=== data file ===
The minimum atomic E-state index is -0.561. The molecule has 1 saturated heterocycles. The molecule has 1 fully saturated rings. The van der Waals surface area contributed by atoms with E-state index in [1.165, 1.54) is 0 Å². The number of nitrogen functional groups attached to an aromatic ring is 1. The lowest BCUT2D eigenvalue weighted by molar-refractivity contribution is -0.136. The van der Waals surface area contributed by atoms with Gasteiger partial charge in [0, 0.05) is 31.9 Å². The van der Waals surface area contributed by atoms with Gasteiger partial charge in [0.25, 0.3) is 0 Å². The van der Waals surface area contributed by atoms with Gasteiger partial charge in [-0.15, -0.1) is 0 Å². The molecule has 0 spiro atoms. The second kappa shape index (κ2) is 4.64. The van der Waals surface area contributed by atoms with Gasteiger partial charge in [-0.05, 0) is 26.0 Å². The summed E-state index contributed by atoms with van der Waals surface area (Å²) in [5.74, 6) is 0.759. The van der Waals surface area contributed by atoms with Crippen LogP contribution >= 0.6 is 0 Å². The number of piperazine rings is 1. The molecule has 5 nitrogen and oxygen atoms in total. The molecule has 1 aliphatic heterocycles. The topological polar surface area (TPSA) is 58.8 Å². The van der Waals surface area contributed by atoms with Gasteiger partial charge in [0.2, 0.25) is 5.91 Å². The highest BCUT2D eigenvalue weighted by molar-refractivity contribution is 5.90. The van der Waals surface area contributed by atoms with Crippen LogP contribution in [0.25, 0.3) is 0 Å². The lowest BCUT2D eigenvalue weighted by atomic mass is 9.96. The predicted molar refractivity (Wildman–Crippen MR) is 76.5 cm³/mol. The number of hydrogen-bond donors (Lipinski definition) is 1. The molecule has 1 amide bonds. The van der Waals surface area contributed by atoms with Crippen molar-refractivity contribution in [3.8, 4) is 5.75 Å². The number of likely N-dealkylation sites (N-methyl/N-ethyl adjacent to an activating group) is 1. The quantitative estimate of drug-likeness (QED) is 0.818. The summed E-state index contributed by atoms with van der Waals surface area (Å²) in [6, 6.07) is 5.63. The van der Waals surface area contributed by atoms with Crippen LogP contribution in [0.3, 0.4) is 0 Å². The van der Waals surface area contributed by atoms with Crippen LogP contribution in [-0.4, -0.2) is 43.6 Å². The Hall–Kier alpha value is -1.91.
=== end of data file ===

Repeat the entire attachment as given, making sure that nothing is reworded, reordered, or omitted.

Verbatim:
The minimum atomic E-state index is -0.561. The molecule has 1 saturated heterocycles. The molecule has 1 fully saturated rings. The van der Waals surface area contributed by atoms with E-state index in [1.165, 1.54) is 0 Å². The number of nitrogen functional groups attached to an aromatic ring is 1. The lowest BCUT2D eigenvalue weighted by molar-refractivity contribution is -0.136. The van der Waals surface area contributed by atoms with Gasteiger partial charge in [0, 0.05) is 31.9 Å². The van der Waals surface area contributed by atoms with Gasteiger partial charge in [0.25, 0.3) is 0 Å². The van der Waals surface area contributed by atoms with Gasteiger partial charge in [-0.15, -0.1) is 0 Å². The molecule has 0 spiro atoms. The second kappa shape index (κ2) is 4.64. The van der Waals surface area contributed by atoms with Gasteiger partial charge in [-0.05, 0) is 26.0 Å². The summed E-state index contributed by atoms with van der Waals surface area (Å²) in [5.74, 6) is 0.759. The van der Waals surface area contributed by atoms with Crippen LogP contribution >= 0.6 is 0 Å². The number of piperazine rings is 1. The molecule has 5 nitrogen and oxygen atoms in total. The molecule has 1 aliphatic heterocycles. The topological polar surface area (TPSA) is 58.8 Å². The van der Waals surface area contributed by atoms with Gasteiger partial charge in [0.2, 0.25) is 5.91 Å². The highest BCUT2D eigenvalue weighted by molar-refractivity contribution is 5.90. The van der Waals surface area contributed by atoms with Crippen LogP contribution in [0.25, 0.3) is 0 Å². The lowest BCUT2D eigenvalue weighted by atomic mass is 9.96. The predicted molar refractivity (Wildman–Crippen MR) is 76.5 cm³/mol. The number of hydrogen-bond donors (Lipinski definition) is 1. The molecule has 1 amide bonds. The van der Waals surface area contributed by atoms with Crippen molar-refractivity contribution in [3.8, 4) is 5.75 Å². The number of likely N-dealkylation sites (N-methyl/N-ethyl adjacent to an activating group) is 1. The quantitative estimate of drug-likeness (QED) is 0.818. The summed E-state index contributed by atoms with van der Waals surface area (Å²) in [6, 6.07) is 5.63. The van der Waals surface area contributed by atoms with Crippen LogP contribution in [0.3, 0.4) is 0 Å². The van der Waals surface area contributed by atoms with Crippen LogP contribution in [-0.4, -0.2) is 43.6 Å². The Hall–Kier alpha value is -1.91.